Many characters not in the repertoire of standard ASCII will be useful--even necessary--for Wiki pages, especially the international pages. This page contains my recommendations for which characters are safe to use and how to use them. There are three ways to enter a non-ASCII character into a Wiki page:
- Enter the character directly from a foreign keyboard, or by cut and paste from a "character map" type application, or by some special means provided by the operating system or text editing application. The web server should then be configured to announce which 8-bit character set is being used.
- Use an HTML named character entity reference like
à. This is the most reliable method, and is unambiguous even when the server does not announce the use of any special character set, and even when the character does not display properly on some browsers.
- Use an HTML numeric character entity reference like
¡. This is not recommended, because many browsers incorrectly interpret these as references to the native character set. It is, however, the only way to enter Unicode values for which there is no named entity, such as the /Turkish letters. Note that because the code points 128 to 159 are unused in both ISO-8859-1 and Unicode, character references in that range such as
ƒare illegal and ambiguous, though they are commonly used by many web sites.
Generally speaking, Western European languages such as Spanish, French, and German pose few problems. For specific details about other langauges, see: /Turkish (more will be added to this list as contributors in other languages appear).
The following extended ASCII characters are safe for use in all Wiki pages. The table below shows the character itself, lists the code for each character in hexadecimal and decimal, shows the HTML entity name, and gives the common name of the character.
|00A0||0160|| ||no-break space|
|¤||00A4||0164||¤||intl. currency sign|
|«||00AB||0171||«||left double-angle quote|
|®||00AE||0174||®||registered trademark sign|
|¶||00B6||0182||¶||pilcrow (paragraph) sign|
|·||00B7||0183||·||middle dot (Georgian comma)|
|»||00BB||0187||»||right double-angle quote|
|ß||00DF||0223||ß||sharp s (ess-zed)|
These characters are a subset of the most common extended ASCII character set in use on the Internet, ISO 8859-1. Wikipedia pages are identified by the server as containing ISO-8859-1 text. The characters above are a subset selected to improve compatibility with other machines.
For example, the Apple Macintosh is in common use on the Internet, is not limited to any specific language, and its native character set (which is not ISO-8859-1) contains many of the common international characters. Many Macintosh browsers will correctly translate ISO text into the native character set, as long as the characters used are available. So the table above is the subset of ISO-8859-1 characters that are also available on the native Macintosh character set. Microsoft Windows standard code page 1252 set is a superset of ISO-8859-1, so these characters will be readable as is on Windows machines. The most common Latin character sets other than ISO-8859-1 are MS-DOS (pre-Windows) code page 437, Macintosh Roman, and other ISO sets such as ISO-8859-2. The number of pre-Windows MS-DOS machines with web browsers is small and they are often dedicated-purpose machines that wouldn't be using Wikipedia anyway, so it is reasonably safe to sacrifice compatibility with them for the sake of needed foreign characters. Other ISO sets are generally intended to be read by other browsers using those same sets in the same country, and so those pages should use a language-specific set.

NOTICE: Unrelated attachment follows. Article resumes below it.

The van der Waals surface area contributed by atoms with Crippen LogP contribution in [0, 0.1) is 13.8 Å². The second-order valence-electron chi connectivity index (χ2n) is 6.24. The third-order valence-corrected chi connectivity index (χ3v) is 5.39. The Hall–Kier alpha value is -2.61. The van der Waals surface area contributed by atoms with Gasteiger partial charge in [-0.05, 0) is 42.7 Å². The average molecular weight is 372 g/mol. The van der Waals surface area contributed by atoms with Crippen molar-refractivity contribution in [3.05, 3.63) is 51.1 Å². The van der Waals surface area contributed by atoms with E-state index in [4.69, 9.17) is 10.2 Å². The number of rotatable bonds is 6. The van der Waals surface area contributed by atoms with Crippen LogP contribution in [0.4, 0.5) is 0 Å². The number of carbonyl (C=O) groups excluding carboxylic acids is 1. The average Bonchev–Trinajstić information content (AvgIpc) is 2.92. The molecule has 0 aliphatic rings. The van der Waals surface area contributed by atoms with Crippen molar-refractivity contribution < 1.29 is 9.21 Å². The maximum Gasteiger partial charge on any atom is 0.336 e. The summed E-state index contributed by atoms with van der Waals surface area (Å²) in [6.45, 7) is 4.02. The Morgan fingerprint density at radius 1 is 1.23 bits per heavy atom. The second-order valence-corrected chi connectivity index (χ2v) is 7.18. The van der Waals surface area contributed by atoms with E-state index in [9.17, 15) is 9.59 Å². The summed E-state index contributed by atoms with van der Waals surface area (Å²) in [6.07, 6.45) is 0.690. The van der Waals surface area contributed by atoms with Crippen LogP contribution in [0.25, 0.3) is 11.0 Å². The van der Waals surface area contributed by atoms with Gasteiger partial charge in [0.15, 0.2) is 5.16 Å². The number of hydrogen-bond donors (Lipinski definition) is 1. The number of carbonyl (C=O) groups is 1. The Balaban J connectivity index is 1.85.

These characters can be entered either as HTML named character entity references such as à, directly from foreign keyboards, or with whatever facilities are available to the Wiki author for entering these characters. For example, Wiki authors using Windows machines can enter these by holding down the Alt key while typing the 4-digit decimal code of the character on the numeric pad of the keyboard. It is important that all 4 digits (including the leading 0) be typed; typing a 3-digit code will enter characters from the obsolete code page 437. Wiki authors using Macintosh machines should take care to either use special facilities to enter these in ISO-8859-1 format rather than with the native character set, or else use HTML named character entity references. Note that some Windows users may have trouble with versions of Microsoft Internet Explorer that use "Alt-Left-Arrow" and "Alt-Right-Arrow" for page movement. These will interfere with entering codes that contain the digits 4 and 6. Use HTML named character entity references in this case.
The characters from the table above can be used directly as 8-bit characters in all Wiki pages, and are sufficient for all pages primarily in English, Spanish, French, German, and languages that require no more special characters than those (such as Catalan). Despite their general safety, at this time, it is not possible to use these characters in Wiki page titles in the English Wikipedia, though some of the International Wikipedias are configured to allow them.
Note especially what is missing here from the full ISO-8859-1 set: The broken bar (
0166=¦), soft hyphen (
0173=­), superscript digits (
0178=², 0179=³), vulgar fractions (
0188=¼, 0189=½, 0190=¾), Old English eth and thorn (
0208=Ð, 0240=ð, 0222=Þ, 0254=þ), and multiply sign (
0215=×). These should be considered unsafe (and adequate substitutes are available for most of them).
Special care should be taken with characters that do exist in the native character set of popular machines but not in the above set. These are not safe, even though they may display correctly to you when you use them. Characters from Windows code page 1252 not in ISO-8859-1 include the euro sign (
€), dagger and double dagger (
†, ‡), bullet (
•), trade mark sign (
™), typeset-style punctuation (see below), per mille sign (
‰), some Eastern European caron-accented letters, and the oe ligatures. Characters from the Macintosh Roman set not in ISO-8859-1 include dagger and double dagger, bullet, trade mark sign, a few math symbols such as infinity (
∞) and not equal (
≠), a few commonly-used Greek letters such as pi (
π), ligatures like oe and fl, typeset-style punctuation, per mille sign, and lone accents such as the breve, onogek, and caron.